2nd OES

Hi all. I am considering getting a 2nd OES. Right now I have a female who is a little over 1 year and a half. She is weel trained yet can be pretty dominant and I am wondering if I should consider getting a male or female to possible avoid or lessen possible issues between the two of them. My trainer also cautioned that I may want to consider getting a different breed because 2 herding dogs together may not be the best combination. If any one has any experience with multiple OES's I would appreciate the advice. Any stories about good or bad interactions between multiple OES's in one house??

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Hi Jessica,

Shaggy and I used to be under contract with the Humane Education Society to provide the public with info about dog behavior. Here's a bit of trivia you may find helpful in making a decision.

Dogs like people live under a code of law. The code states that no adult dog attack a puppy, however they may discipline them. Sadly most people don't understand that an adult has to discipline the puppy and establish their dominance and most people interfere. Another code of law is Male dogs will not attack female dogs. Two male dogs may fight, same with two females but generally not as often. It is rare however for a male dog to attack a female dog, but as I've mentioned like people dogs will sometimes "break the rule". You may have heard of stories about huge dogs running away from little ones. This is usually because the little dogs are "puppy-like" and yet act aggressively...confusing the bigger dog so that they often will run to avoid the confrontation.

It is important to remember however that like people ...dogs also break their "code of law". So it's not a hard and fast rule but usually 95% of the time it works out well. When bringing home a new pup in the house it's very important to let your dog establish it's dominance and it's okay for your dog to growl and even nip the pup if it becomes annoying. Don't interfere and instead pay lots of attention to your dog. If the attack is vicious however, then there is a problem. Someone once related this to me and it makes sense. Your hubby comes home with a new wife cause he loved you so much. Ha Ha! You can see why jelousy arises with the dog that was in the home first.

I have introduced many dogs into my home and try to first get them to meet on neutral territory. Once they have met, then you can bring the dog/puppy home. You may have noticed too that neuturing and spaying also comes into play as to who will be the dominate dog. Neutured dogs are usually the last on the heirachy for dominance. Other dogs can tell from their urine as to their status..believe it or not. Also next time you are out in the park...check all the dogs tails...you can learn lots of info about dogs this way. An upright tail..(I know hard to tell with OES) shows the dog is dominant when meeting another dog...one that tucks under shows the dog is being submissive. Both dogs may start out with upright tails and one will often tuck their tail under to give the dominance to the other dog. If both continue to have their tails in the upright position ....neither wants to back down and there may be a fight. If the dogs want to play the tails wag ...and one dog usually gets into the "play chase postion" then they take turns chasing each other and crouching down. Anyway fun to watch dog behavior if you are aware of the signs.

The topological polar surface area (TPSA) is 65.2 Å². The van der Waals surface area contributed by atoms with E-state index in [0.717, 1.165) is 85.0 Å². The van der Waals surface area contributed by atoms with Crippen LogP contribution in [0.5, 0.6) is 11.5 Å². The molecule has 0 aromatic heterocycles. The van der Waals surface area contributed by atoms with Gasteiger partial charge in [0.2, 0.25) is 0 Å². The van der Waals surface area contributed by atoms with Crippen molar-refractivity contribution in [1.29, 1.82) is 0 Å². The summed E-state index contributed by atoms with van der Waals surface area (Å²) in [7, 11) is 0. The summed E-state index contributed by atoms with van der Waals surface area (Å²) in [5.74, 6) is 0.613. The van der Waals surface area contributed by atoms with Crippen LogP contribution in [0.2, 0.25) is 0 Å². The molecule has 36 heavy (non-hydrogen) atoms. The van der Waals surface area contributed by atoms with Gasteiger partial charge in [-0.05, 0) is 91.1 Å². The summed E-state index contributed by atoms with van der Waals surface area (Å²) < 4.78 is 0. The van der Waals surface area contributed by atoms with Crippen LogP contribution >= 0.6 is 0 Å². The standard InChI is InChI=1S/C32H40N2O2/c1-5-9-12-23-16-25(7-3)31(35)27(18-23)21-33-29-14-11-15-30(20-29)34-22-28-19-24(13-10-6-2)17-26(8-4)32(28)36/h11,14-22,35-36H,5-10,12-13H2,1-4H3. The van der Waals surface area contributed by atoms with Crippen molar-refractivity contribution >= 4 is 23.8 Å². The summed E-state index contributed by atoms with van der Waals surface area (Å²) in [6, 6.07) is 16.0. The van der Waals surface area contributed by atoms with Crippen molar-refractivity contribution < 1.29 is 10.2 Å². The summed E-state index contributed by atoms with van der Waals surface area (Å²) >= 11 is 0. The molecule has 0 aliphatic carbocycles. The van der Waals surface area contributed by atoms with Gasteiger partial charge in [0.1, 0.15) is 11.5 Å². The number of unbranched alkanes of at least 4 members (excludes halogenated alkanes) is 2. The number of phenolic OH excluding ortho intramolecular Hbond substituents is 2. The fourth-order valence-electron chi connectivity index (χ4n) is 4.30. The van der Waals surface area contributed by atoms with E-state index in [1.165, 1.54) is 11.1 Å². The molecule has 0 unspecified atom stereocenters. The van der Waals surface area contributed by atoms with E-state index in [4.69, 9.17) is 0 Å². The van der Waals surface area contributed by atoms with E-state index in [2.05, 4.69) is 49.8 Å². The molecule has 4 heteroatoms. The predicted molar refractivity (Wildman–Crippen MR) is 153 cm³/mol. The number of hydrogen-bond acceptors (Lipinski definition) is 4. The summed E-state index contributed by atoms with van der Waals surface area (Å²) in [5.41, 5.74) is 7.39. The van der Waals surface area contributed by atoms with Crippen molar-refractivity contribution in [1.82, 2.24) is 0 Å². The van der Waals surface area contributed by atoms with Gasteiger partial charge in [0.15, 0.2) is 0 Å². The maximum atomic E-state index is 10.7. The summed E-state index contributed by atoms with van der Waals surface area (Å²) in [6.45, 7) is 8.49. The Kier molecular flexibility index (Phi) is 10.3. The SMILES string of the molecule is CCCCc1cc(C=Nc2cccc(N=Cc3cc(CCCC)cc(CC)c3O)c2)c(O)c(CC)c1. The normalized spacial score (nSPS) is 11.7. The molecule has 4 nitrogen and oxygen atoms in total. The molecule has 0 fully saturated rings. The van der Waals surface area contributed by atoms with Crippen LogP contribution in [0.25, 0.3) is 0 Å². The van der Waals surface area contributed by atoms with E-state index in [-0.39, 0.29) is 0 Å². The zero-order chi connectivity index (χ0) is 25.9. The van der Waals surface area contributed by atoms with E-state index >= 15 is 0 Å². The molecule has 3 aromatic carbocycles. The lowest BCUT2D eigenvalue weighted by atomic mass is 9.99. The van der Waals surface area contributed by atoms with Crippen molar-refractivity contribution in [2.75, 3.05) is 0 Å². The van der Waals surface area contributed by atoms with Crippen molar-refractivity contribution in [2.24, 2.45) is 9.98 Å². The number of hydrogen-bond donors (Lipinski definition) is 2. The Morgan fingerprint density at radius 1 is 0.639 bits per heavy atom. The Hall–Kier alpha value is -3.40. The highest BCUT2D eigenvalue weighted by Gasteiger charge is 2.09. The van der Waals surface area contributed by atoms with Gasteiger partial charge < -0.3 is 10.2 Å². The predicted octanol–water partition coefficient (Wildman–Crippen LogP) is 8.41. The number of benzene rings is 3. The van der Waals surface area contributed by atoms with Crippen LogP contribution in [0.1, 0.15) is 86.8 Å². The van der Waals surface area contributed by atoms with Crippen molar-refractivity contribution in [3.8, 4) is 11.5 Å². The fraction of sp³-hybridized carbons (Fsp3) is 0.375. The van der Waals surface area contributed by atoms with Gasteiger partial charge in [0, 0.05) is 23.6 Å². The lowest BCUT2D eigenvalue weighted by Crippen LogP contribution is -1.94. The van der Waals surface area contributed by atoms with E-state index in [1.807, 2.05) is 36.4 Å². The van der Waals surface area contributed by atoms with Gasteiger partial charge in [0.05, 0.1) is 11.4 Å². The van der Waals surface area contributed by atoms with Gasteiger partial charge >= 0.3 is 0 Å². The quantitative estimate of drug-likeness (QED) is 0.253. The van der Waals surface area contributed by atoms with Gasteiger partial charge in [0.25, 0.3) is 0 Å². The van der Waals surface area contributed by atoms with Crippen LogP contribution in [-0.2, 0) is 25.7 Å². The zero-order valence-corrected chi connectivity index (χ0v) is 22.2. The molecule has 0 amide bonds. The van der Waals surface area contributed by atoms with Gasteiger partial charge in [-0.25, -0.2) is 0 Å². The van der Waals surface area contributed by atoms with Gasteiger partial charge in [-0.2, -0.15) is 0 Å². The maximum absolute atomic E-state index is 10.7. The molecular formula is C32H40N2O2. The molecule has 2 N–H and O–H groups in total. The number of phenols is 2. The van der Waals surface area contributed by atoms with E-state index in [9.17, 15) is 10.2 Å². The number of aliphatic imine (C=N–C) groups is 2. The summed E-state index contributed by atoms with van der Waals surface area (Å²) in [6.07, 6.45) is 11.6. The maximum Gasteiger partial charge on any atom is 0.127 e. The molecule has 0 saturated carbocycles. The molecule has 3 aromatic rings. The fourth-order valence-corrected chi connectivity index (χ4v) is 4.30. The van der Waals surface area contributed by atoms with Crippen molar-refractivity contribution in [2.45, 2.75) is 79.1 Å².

If I could give one suggestion would be to perhaps get a male puppy. Since you already have a female ...and they usually are accepting of both males and females you shouldn't have too much problem. If however your dog was male then I would suggest only adding a female puppy. Best of luck to you whatever you decide to do.

Oh last thing...lol...I already had a grown Female (Shaggy) when I brought home "Big Dog" from the pound. Although he outweighed her by about 50 pounds and was older...she remained the dominant dog. You never can tell.
Wonderful reply, I agree completely with Marianne's suggestions and advice. I have almost always had multiple sheepies in various gender combinations, and I regularly have sheepie foster rescue dogs temporarily for training and boot camp.

With multiple sheepies, my experience was that the females were more often the alpha dog. My current two, a male and female, are the exception, but probably because my female is deaf she tends to be somewhat submissive to begin with.

In a situation with an adult female in place, I would try to add a male puppy for all the reasons Marianne stated -- although other combinations could be successful, it can take a lot of effort.

Gosh, I wish our humane society had an indivual like Marianne under contract!
Awww thanks for the nice compliment! I have read many of your post and I also have to comment that you always give informative answers and "know your stuff", always a pleasure to read!

Thanks again!
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